The five-kilometre radius pilgrimage

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by Bianca Crapis

Recording by author

I left my house without an inkling of where I was headed. No route planned for my wander, just a burning desire to leave the house. My head had taken on a prison-like quality recently, a cacophony of blares and whispers and squawks. It was hard to find solace there. I was sitting with some big decisions and fundamentally no idea of what was being asked of me.

“What is mine to do?” The forest had answered, in their mystical and cryptic way.

A question floated to me a few months earlier in a Work that Reconnects gathering, “What is mine to do?” The forest had answered, in their mystical and cryptic way. It seemed that the real challenge began when that answer was taken out into what we call “society”. The answer from my forest friends was not cryptic at all. Their answer was clearer and more succinct than the obstacle course of labels, rules and accredited pathways this world has created to legitimise. I do not begrudge this process, with its important merit in protecting the wellbeing of others. I only wish it more matched the language of the forest, a language I have only just begun to slowly relearn.

When faced with a decision, the inquisitive student in me seemed to disintegrate; replaced with a narrow desire to make the “right” choice.

Typically, I’m an attentive and curious student. I can be patient and exploratory. I have apprenticed in the art of letting go of outcomes. But the processes of internal burrowing, undoing and re-weaving that had been occurring over the past few months were now calling to be expanded to include the field of others. Opportunities that I had worked towards presented themselves to me, despite my own well of doubts about my own capacities. When faced with a decision, the inquisitive student in me seemed to disintegrate; replaced with a narrow desire to make the “right” choice.

I was firmly within this colosseum when I left my home, fighting with myself, barely attuned to the ferociously blue sky, the vibrant banksia blooms, the sparkling dew on the gum leaves. Language escapes me when I try to pinpoint exactly what happened next, but I’ll do my best within its confines. I know full well that it cannot capture the transcendent and the descendent alignment, the dance of spirit and soul when they meet and merge, and the world becomes peacefully mute and ethereally choral at once. There was, in that moment, a deepening knowing of my journey. Another layer added both below in the world of burrowing and above in the world of weaving. Now I knew why I had left the house. I was unprepared with my water supply and I was not 300 metres from home when this landed, but that thread that pulls me from my gut forth towards an invisible known was stronger than my risk-averse brain.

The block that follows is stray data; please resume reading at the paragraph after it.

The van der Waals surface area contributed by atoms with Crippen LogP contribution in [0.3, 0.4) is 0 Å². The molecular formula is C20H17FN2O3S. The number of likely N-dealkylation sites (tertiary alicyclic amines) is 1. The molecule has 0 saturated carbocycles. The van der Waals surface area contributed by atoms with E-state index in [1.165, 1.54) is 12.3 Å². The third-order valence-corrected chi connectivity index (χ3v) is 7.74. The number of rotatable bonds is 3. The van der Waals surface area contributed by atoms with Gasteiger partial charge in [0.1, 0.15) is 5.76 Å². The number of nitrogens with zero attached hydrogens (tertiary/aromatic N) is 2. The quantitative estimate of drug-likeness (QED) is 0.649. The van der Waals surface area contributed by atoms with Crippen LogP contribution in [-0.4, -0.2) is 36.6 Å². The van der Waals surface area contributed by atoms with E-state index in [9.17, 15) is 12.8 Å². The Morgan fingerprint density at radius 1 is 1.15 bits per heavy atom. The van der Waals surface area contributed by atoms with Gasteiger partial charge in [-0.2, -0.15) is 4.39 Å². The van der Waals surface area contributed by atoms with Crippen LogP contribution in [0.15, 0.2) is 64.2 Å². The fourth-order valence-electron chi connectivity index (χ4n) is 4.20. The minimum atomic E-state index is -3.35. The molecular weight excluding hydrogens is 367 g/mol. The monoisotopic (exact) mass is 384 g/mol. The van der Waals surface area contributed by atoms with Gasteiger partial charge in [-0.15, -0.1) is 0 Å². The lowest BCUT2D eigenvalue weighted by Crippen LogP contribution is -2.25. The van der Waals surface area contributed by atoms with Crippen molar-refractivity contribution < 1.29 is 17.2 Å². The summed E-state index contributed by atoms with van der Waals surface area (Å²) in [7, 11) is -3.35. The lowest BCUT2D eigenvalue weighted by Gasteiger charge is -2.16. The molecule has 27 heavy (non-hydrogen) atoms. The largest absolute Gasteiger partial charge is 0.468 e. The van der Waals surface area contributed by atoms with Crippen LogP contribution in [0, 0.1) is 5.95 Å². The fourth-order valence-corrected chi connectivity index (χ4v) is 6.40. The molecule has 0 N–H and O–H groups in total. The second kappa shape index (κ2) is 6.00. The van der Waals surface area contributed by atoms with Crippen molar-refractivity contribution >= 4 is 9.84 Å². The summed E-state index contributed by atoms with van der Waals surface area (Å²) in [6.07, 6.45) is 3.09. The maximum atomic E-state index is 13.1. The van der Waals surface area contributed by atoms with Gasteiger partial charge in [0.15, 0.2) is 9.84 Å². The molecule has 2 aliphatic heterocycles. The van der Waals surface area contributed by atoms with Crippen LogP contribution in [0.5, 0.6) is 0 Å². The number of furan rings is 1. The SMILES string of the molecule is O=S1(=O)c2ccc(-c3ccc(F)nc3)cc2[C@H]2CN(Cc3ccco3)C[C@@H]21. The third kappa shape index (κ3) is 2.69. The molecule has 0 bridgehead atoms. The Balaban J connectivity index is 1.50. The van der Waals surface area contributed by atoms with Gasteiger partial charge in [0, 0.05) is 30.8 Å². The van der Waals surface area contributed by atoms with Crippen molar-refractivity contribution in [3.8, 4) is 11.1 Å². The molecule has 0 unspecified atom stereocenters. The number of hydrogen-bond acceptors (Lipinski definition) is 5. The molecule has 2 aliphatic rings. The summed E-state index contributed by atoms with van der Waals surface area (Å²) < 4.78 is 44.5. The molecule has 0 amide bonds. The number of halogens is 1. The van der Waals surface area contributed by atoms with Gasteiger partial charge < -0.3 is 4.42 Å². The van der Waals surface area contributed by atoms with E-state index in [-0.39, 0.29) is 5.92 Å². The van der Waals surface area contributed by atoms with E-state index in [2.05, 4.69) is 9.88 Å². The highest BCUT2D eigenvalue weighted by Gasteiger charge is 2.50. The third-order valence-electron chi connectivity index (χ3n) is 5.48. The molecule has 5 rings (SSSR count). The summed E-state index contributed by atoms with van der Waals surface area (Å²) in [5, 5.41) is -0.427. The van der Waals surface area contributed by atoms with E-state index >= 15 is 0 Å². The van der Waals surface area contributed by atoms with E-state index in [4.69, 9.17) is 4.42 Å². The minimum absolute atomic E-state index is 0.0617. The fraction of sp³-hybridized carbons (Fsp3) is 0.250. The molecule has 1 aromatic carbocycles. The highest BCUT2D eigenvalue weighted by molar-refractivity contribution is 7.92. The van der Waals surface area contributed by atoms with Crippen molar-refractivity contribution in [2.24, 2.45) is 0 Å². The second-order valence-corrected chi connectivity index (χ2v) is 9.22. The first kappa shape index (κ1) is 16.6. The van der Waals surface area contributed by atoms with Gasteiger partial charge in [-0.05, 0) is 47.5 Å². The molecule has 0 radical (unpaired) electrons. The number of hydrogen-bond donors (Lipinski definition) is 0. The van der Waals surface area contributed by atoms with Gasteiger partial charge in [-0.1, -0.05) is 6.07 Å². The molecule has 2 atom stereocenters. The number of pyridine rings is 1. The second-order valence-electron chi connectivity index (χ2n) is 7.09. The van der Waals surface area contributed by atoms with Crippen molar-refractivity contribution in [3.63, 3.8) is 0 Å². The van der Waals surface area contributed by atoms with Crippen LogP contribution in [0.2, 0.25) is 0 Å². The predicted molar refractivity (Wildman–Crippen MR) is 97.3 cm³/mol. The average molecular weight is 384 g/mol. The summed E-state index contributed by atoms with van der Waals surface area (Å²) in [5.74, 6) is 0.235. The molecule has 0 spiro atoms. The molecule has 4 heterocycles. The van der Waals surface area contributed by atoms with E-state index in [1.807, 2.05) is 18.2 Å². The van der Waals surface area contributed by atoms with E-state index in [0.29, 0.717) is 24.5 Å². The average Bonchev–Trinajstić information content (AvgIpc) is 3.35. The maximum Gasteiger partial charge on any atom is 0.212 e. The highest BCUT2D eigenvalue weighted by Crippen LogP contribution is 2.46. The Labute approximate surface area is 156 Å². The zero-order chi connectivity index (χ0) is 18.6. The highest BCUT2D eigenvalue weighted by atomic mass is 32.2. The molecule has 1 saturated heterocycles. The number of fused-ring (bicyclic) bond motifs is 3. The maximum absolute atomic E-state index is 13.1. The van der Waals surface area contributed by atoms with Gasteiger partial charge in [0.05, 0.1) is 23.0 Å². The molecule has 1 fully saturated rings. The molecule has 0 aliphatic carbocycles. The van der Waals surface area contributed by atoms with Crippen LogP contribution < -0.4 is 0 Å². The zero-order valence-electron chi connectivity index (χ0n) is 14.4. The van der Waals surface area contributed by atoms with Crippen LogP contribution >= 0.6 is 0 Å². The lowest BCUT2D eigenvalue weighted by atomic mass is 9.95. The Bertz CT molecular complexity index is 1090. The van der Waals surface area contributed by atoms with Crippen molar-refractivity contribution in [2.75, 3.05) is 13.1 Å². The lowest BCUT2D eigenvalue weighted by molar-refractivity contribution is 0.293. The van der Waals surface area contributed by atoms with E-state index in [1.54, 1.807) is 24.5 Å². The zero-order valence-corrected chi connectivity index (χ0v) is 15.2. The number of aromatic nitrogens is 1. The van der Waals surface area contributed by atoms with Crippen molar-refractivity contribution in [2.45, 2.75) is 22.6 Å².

I was on a pilgrimage. 

There were three places that I visited, each with their own personality, energy, critters, teachings and peculiarities.

During the hard lockdown in Victoria, we were only permitted to “exercise” within a five-kilometre radius of home. My five-kilometre radius and I developed a new and intense relationship. There were three places that I visited, each with their own personality, energy, critters, teachings and peculiarities. I visited these places with my calm contentment, my worried fervour, my grieving heart, my playful enthusiasm, my compassionate gaze and my tensed loyal soldier. These places were, for me, friends, teachers, lovers, at times they were antagonists, jokesters, and annoyingly cryptic sages. These places witnessed all of it, counselled me through it, and teased something larger than what I’d previously thought possible. 

I wandered to them during lockdown. My wandering took on all sorts of manifestations. At times, the slowness and aimlessness were treasures that I could ride all through the day or week, at other times there was a narrowing, some sort of task focus, some sort of answer to be squeezed out of the places I visited, but the forest was always far cleverer than I. Never pandering to my desire to know, the forest and all their creatures knew how to dance the samba of uncertainty.

Traumas shatter our sense of safety, they pull the rug out from under what we thought were basic truths of the world, they occur when the pain of a situation is just too much to bear.

When the global onset of coronavirus began, I watched the world around me crumble and I knew that this would be a global trauma. Traumas shatter our sense of safety, they pull the rug out from under what we thought were basic truths of the world, they occur when the pain of a situation is just too much to bear. A part of our bodies and our brains seem to swoop in to hold us, protecting us from that which is too overwhelming for our psyches. When the tear is too great to make logical sense of, our brains are adept at finding a placeholder, often in our bodies, to guard the hurt. Not all traumatic events become traumas. I’ve noticed that the determinant of this tends to be how much safety we have in our lives to feel and process the traumatic event immediately after it occurs. Instead of feeling during the onset of the pandemic, many folks turned to home fitness, sourdough baking, learning a new language. I mean not to how judge we cope, merely to notice that this is a form of coping. Productivity can be a form of trying to cope with a trauma in the absence of knowing how to or having the safety to fully feel.